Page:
According to the Times of Israel, an Iranian cybercriminal targeted the computer of a former IDF chief of staff and acquired access to his complete computer database. Yaser Balaghi was identified as the hacker by Channel 10. After the hack, he allegedly brags about it, while also unwittingly leaving a trail of his identity. Iran was compelled to stop a cyber operation that had targeted 1,800 persons around the world, including Israeli army generals, Persian Gulf human rights campaigners, and academics, due to this oversight.
After Check Point, an Israeli cybersecurity firm, confirmed the Iranian hacking operation’s existence two weeks ago, the Times of Israel was the first to report on it. The information from Check Point was also shown in a Channel 10 report on Tuesday. The attack began two months prior, according to Gil Shwed, CEO of Check Point Software Technologies, who told Israel Radio in late January that targets received email messages aimed at installing malware on their computers. More than a quarter of those who received the emails clicked them, unknowingly downloading spyware and allowing the hackers to steal data from their hard drives.
Hezbollah and the Iranian regime have attacked Israel multiple times in the last two years. In the previous two years, Israel has been the target of several cyberattacks. Some of the infiltration attempts, according to officials, were carried out by hackers linked to Hezbollah and the Iranian government.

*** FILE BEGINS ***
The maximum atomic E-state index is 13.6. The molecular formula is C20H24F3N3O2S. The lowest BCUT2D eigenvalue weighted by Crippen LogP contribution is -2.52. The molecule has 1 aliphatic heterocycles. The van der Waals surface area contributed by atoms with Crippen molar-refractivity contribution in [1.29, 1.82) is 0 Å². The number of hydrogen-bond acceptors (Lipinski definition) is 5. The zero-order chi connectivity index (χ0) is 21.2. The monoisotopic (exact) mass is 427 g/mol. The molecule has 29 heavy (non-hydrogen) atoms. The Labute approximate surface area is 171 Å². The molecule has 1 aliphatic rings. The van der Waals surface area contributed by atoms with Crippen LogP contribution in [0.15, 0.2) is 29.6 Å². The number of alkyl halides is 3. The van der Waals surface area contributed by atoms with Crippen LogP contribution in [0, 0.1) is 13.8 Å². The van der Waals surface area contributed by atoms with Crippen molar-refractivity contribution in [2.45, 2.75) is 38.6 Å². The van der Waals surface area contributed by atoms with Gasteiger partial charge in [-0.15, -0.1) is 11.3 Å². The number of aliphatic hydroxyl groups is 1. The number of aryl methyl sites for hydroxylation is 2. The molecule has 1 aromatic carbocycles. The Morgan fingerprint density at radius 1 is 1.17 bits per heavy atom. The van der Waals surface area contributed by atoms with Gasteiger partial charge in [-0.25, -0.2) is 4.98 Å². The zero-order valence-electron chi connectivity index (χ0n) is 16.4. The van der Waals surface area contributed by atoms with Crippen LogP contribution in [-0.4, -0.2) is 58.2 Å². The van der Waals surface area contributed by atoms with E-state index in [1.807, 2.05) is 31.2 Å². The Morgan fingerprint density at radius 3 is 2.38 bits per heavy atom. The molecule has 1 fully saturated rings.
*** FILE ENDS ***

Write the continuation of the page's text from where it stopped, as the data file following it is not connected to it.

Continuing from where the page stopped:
Late in January, Israel’s Electric Authority was the target of a significant cyberattack, according to Energy Minister Yuval Steinitz. He didn’t say where the attack was coming from, though. ClearSky, an Israeli cybersecurity firm, said in June that it has detected a continuous wave of cyberattacks emanating from Iran against targets in Israel and the Middle East, with Israeli generals once again being among the targets. The company claims that the goal is espionage or other nation-state goals.
According to ClearSky, the hackers utilize targeted phishing techniques to gather user identity data by creating phoney websites that appear legitimate and trustworthy. They were successful in penetrating 40 targets in Israel and 500 sites worldwide. Retired generals, employees of security consultancy organizations, and academic experts were among the targets in Israel.
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